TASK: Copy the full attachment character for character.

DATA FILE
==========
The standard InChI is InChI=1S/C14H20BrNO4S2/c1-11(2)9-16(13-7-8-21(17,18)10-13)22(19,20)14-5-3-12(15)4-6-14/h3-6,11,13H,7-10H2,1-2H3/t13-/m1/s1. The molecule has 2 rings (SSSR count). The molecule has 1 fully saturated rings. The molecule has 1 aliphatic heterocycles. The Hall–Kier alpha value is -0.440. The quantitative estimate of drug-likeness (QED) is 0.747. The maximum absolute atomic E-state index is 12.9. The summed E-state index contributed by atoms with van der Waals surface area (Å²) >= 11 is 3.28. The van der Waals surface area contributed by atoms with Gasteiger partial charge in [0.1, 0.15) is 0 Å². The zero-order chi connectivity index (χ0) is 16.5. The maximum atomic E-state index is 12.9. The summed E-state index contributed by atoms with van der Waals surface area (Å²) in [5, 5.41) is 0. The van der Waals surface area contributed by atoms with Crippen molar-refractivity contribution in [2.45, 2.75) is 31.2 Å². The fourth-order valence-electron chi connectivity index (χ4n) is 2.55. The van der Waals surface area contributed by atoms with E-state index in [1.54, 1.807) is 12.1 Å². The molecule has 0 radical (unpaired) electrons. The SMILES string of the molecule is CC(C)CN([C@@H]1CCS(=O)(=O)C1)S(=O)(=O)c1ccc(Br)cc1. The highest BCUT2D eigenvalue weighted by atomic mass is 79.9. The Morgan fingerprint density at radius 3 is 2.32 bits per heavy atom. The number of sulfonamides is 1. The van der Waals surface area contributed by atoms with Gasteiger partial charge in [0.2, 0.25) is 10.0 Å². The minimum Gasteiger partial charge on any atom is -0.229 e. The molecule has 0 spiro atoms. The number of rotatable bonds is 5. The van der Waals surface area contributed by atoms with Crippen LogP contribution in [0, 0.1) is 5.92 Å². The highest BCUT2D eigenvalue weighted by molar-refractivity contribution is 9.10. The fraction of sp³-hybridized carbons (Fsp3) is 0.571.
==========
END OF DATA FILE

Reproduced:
The standard InChI is InChI=1S/C14H20BrNO4S2/c1-11(2)9-16(13-7-8-21(17,18)10-13)22(19,20)14-5-3-12(15)4-6-14/h3-6,11,13H,7-10H2,1-2H3/t13-/m1/s1. The molecule has 2 rings (SSSR count). The molecule has 1 fully saturated rings. The molecule has 1 aliphatic heterocycles. The Hall–Kier alpha value is -0.440. The quantitative estimate of drug-likeness (QED) is 0.747. The maximum absolute atomic E-state index is 12.9. The summed E-state index contributed by atoms with van der Waals surface area (Å²) >= 11 is 3.28. The van der Waals surface area contributed by atoms with Gasteiger partial charge in [0.1, 0.15) is 0 Å². The zero-order chi connectivity index (χ0) is 16.5. The maximum atomic E-state index is 12.9. The summed E-state index contributed by atoms with van der Waals surface area (Å²) in [5, 5.41) is 0. The van der Waals surface area contributed by atoms with Crippen molar-refractivity contribution in [2.45, 2.75) is 31.2 Å². The fourth-order valence-electron chi connectivity index (χ4n) is 2.55. The van der Waals surface area contributed by atoms with E-state index in [1.54, 1.807) is 12.1 Å². The molecule has 0 radical (unpaired) electrons. The SMILES string of the molecule is CC(C)CN([C@@H]1CCS(=O)(=O)C1)S(=O)(=O)c1ccc(Br)cc1. The highest BCUT2D eigenvalue weighted by atomic mass is 79.9. The Morgan fingerprint density at radius 3 is 2.32 bits per heavy atom. The number of sulfonamides is 1. The van der Waals surface area contributed by atoms with Gasteiger partial charge in [0.2, 0.25) is 10.0 Å². The minimum Gasteiger partial charge on any atom is -0.229 e. The molecule has 0 spiro atoms. The number of rotatable bonds is 5. The van der Waals surface area contributed by atoms with Crippen LogP contribution in [0, 0.1) is 5.92 Å². The highest BCUT2D eigenvalue weighted by molar-refractivity contribution is 9.10. The fraction of sp³-hybridized carbons (Fsp3) is 0.571.